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A student practices working the fields with a water buffalo. Photo by Ming-Jiu-Li, China Summer Program.

Trek Through Tibet

14,000 feet up, gazing at the rolling hills and jagged rocks, a group of four set out to witness the hidden beauties of China.

The day of exploration started in the small town of Langmusi seeing the unique Tibetan monastery. We walked through temples, spun prayer wheels, and watched monks at work, before retreating to the mountainous gorge for a picnic and hike. The local kids were excited to play frisbee and run around with us, even riding on Rishi’s shoulders and splashing Tingting in the river. At the onset of our hike, one of them led us deeper into a cave, showing us a sacred Tiger’s den. After the interaction with the natives and the exploration of holy sites of the town, our group commenced our trek through the beautiful mountain ranges of Langmusi.

Before coming on the trip, our perception of China soley consisted of large metropolitan cities marked by rapid economic development. However, this hike brought light to a side of China that neither of us had ever expected. As a group, we trekked up a river that had carved a canyon through the mountains. Our feet were soaking wet, and our falls got progressively clumsier and more dramatic. Eventually, we emerged into a ravine that could only be described as something out of Narnia to do our silent, reflective journaling. Against the serene atmosphere of the gorges, the reflection period consisted of meaningful dialogue about our relationship with nature and the importance of hiking. After the journaling session, our group split in to two: a trek back to the hostel and a trek to top of the mountain range.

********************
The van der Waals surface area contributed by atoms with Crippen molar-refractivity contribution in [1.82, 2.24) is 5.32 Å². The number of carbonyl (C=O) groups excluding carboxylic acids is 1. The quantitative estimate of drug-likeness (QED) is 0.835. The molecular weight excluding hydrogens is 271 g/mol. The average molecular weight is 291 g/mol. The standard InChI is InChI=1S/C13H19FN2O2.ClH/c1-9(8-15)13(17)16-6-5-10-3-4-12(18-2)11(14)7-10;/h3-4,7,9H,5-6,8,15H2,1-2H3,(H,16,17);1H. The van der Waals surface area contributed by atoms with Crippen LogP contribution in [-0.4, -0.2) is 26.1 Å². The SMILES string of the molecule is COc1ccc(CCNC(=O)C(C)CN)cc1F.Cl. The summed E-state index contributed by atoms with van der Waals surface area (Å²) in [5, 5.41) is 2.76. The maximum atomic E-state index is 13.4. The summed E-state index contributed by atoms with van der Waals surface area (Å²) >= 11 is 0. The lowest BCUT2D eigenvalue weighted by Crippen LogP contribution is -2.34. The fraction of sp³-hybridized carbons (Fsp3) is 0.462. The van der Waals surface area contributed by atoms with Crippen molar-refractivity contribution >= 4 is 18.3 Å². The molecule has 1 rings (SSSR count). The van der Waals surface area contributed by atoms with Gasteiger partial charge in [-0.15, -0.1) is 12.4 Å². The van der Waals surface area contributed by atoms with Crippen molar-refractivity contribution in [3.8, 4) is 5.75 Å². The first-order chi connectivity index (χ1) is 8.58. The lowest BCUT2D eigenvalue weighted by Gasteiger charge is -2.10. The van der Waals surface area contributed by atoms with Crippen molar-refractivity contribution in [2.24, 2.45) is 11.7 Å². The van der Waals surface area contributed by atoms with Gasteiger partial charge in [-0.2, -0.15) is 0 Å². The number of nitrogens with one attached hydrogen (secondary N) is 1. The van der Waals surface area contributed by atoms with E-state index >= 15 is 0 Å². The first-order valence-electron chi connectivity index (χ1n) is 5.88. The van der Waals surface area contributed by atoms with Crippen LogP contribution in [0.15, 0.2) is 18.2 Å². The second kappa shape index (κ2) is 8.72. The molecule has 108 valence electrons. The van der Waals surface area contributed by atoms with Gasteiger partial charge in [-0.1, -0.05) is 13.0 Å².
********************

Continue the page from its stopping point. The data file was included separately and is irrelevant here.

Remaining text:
The group who hiked towards the top of the range included Rishi, Page, Jose Miguel, and Jonas. We immediately decided to veer off the beaten path, choosing instead to fight our way up the grassy mountain side. After 40 grueling minutes, we found ourselves covered in mud, thorns, completely out of breath — and loving it. We collapsed at the top of the ridge, looking out over the entire town and surrounding yak pastures. However, after the group regained our breath, we started to truly appreciate the view. Words fail to describe the beauty and our awe of the valley. Even though we were tired and sweaty, we laughed the whole way down as we walked under prayer flags and through a goat herd back towards Langmusi. It was so incredible to truly experience the amazing nature that China has to offer for the first time this trip, and we’re so glad we went the extra miles for the view.